AddThis Social Bookmark Button

Click above to Bookmark this page for yourself and/or share it with your friends

Home

Click on the links below for "The Best" in:

Article Directory

Home & Herbal Remedies

Beating & Avoiding Cancer

Diets & Weight Loss

Healthy Recipes

Natural Living

Anti-Aging
& Longevity

Pets and Animals

Humor

Inspiration

The TBYIL Complete Supplement & Health Catalog

Links

Contact Us

If you would like to donate to help us keep this web site active and growing, click on the button above.   Much thanks! - Tony & Luella

The Best Years in Life Recommends:

Available Now!
Click on the image for more information

 

Make the rest of your years

The Best Years in Life

FDA approves new bone drug which may lead to bone death and other problems

by Tony Isaacs

In a jaw-dropping and perhaps literally jaw-killing decision, the FDA has just approved a new bone drug for women that may lead to worse bones and even cause bone death. Yes, you read that right, Amgen's newly approved bone drug Prolia, which is designed to lower the risk of fractures in post-menopausal women, may also carry a significant risk of actually causing bone death of the jaw and weaker, more brittle bones that it was designed to prevent. And that isn't all of the bad news.

The new drug is designed to address bone resorption and bone formation, which is a natural and essential process that rebuilds bone structure by removing old bone components (resorption) and replacing them with new ones via bone formation. High estrogen levels in post-menopausal women frequently interfere with the body's ability to form new bone material. As a result, such women often have weak, brittle bones and higher susceptibility to breaks and fractures.

 

Prolia is a so-called monoclonal antibody - a lab-produced antibody that inactivates the body's bone-breakdown mechanism. Like biophosphate bone drugs, Prolia targets the body's ability to break down bone components. Prolia does this by targeting a chemical signal in the body called RANK ligand, which is an essential part of the body's natural process for breaking down bones. The idea is that by slowing the process down, bones will lose less bone mass and be less brittle. While the idea looks good on paper, it can be fraught with danger in actual practice.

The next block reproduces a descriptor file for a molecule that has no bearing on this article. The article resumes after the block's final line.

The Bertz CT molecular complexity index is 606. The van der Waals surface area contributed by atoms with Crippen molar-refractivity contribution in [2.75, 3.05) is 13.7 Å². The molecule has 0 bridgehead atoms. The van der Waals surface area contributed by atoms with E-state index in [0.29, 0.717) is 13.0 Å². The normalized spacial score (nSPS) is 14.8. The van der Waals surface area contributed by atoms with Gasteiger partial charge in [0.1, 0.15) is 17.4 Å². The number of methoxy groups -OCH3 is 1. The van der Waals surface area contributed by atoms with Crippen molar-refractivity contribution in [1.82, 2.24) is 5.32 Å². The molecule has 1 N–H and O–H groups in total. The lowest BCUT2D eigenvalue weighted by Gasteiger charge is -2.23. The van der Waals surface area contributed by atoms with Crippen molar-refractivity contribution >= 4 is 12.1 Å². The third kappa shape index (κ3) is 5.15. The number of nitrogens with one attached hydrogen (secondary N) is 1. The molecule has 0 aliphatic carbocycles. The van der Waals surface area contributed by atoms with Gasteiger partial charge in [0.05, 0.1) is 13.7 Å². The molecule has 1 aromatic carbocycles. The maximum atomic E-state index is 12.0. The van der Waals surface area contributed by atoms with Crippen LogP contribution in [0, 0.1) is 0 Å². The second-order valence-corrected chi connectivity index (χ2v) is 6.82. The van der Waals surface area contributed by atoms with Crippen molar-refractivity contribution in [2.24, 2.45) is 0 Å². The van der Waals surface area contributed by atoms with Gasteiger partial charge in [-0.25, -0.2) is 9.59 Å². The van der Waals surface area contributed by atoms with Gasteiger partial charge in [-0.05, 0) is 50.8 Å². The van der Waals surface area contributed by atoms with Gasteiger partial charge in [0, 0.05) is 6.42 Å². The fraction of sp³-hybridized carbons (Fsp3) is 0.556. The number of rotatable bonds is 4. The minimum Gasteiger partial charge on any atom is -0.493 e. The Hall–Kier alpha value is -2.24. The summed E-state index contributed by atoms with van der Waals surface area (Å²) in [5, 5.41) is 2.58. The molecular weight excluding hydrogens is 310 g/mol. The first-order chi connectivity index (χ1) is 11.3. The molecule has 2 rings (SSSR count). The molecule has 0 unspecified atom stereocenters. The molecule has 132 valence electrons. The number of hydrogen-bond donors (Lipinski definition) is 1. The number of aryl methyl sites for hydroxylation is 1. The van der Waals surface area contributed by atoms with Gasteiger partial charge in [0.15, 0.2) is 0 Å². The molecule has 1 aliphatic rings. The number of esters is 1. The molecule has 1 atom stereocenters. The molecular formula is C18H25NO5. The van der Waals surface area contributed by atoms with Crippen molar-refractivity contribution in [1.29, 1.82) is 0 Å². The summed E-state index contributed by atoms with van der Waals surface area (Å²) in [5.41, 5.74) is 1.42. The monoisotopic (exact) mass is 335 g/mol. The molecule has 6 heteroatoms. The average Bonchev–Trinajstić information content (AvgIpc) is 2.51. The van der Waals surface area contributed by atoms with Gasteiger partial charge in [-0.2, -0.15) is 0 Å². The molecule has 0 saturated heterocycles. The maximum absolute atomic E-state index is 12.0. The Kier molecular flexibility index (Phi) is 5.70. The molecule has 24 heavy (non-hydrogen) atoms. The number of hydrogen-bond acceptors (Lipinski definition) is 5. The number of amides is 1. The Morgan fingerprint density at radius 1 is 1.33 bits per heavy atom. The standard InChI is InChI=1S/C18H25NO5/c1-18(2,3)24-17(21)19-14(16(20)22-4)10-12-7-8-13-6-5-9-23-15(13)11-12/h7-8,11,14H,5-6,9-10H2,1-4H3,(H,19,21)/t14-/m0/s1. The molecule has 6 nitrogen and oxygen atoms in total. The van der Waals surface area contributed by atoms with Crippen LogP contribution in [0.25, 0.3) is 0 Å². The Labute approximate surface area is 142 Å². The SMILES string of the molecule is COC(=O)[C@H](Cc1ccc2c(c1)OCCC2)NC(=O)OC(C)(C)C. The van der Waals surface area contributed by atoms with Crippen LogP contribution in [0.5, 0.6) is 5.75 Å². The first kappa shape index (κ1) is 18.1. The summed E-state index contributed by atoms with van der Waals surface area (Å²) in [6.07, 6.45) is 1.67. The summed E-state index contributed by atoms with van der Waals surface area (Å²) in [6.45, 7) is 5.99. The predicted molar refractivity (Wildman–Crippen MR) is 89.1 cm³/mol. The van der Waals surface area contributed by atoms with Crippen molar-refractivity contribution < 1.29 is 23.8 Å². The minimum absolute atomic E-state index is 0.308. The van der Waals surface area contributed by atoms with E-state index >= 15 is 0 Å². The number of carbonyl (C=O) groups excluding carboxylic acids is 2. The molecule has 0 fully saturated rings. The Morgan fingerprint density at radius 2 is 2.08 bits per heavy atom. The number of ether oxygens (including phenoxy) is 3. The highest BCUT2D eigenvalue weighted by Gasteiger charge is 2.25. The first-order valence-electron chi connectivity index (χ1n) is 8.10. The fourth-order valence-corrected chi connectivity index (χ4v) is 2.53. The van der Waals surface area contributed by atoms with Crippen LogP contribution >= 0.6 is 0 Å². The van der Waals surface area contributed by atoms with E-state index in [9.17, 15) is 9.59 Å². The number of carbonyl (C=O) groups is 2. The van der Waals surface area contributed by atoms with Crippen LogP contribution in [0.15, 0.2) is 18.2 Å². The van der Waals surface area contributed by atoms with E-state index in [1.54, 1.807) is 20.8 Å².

A WebMD article described the way Prolia works: "The drug slows the bone-breakdown process -- but also slows the entire bone-remodeling process. Over the long term, it's not yet clear what this will mean."

The problem is that suppression of bone breakdown may lead to bone formation outstripping bone breakdown, and as has happened with Fosamax and other biophosphate bone drugs. With the other bone drugs, new bone formation often produces unnatural bone growth and results in bones that are actually more susceptible to fractures and abnormalities. Even worse, the bone drugs have caused even more dangerous conditions, including bone death of the jaw and spinal paralysis.

There appear to be now assurances that the Prolia will not lead to the same kind of problems. As the FDA's own press release warns, ""Prolia causes significant suppression of bone turnover and this suppression may contribute to the occurrence of osteonecrosis of the jaw, a severe bone disease that affects the jaw, atypical fractures, and delayed fracture healing."

Osteochronosis, which literally means "bone death", is one of the more severe side effects that have been reported for other bone drugs. And, as if bone death of the jaw were not enough of a concern, several disconcerting side effects were observed in Prolia's clinical trials.

As WebMD reported, "In clinical trials, women taking Prolia had a higher risk of serious infections leading to hospitalization, including heart infections. Skin reactions such as dermatitis, rashes, and eczema also were reported."

Some of the other side effects included:

Back pain
Pain in the extremities
Musculoskeletal pain
High cholesterol levels
Urinary bladder infections

Prolia may also cause calcium lowered levels of calcium, an essential mineral for healthy bones.

So there you have it, the FDA has approved and trumpeted yet another unnatural Big Pharma drug whose side effects may far outweigh the benefits. What the FDA won't likely approve or trumpet are the many safer and less expensive natural ways that women can beat and avoid osteoporosis.

See for example:

"How to Beat and Prevent Osteoporosis Naturally"
http://www.naturalnews.com/026841_osteoporosis_calcium_bones.html

and

"Calcium Alone is not Enough for Healthy Bones"
www.naturalnews.com/028776_calcium_bones.html

Sources included:

http://www.fda.gov/NewsEvents/Newsroom/PressAnnouncements/ucm214150.htm
http://www.webmd.com/osteoporosis/news/20100602/fda-approves-prolia-for-high-risk-osteoporosis
http://hsibaltimore.com/2010/06/22/osteoporosis-drug/

 

    

Your hosts Tony Isaacs and Luella May

Click here to visit our CureZone Health Forum: Ask Tony Isaacs: Featuring Luella May Natural Health, Cancer, Longevity and Home & Herbal Remedies.

For the best in health information, subscribe to The Best Years in Life Newsletter featuring articles by Tony M. Isaacs

Subscribe to The Best Years in Lifeand The Oleandersoup Forum - Free Subscription

Powered by health.groups.yahoo.com

Mountain Rose Herbs. A Herbs, Health & Harmony Com

 

 

 

The Best Years in Life* P O Box 121 * Cooper * TX * 75432
Phone: 972-494-6263
Email: Dquixote1217[at]gmail.com- (replace [at] with @)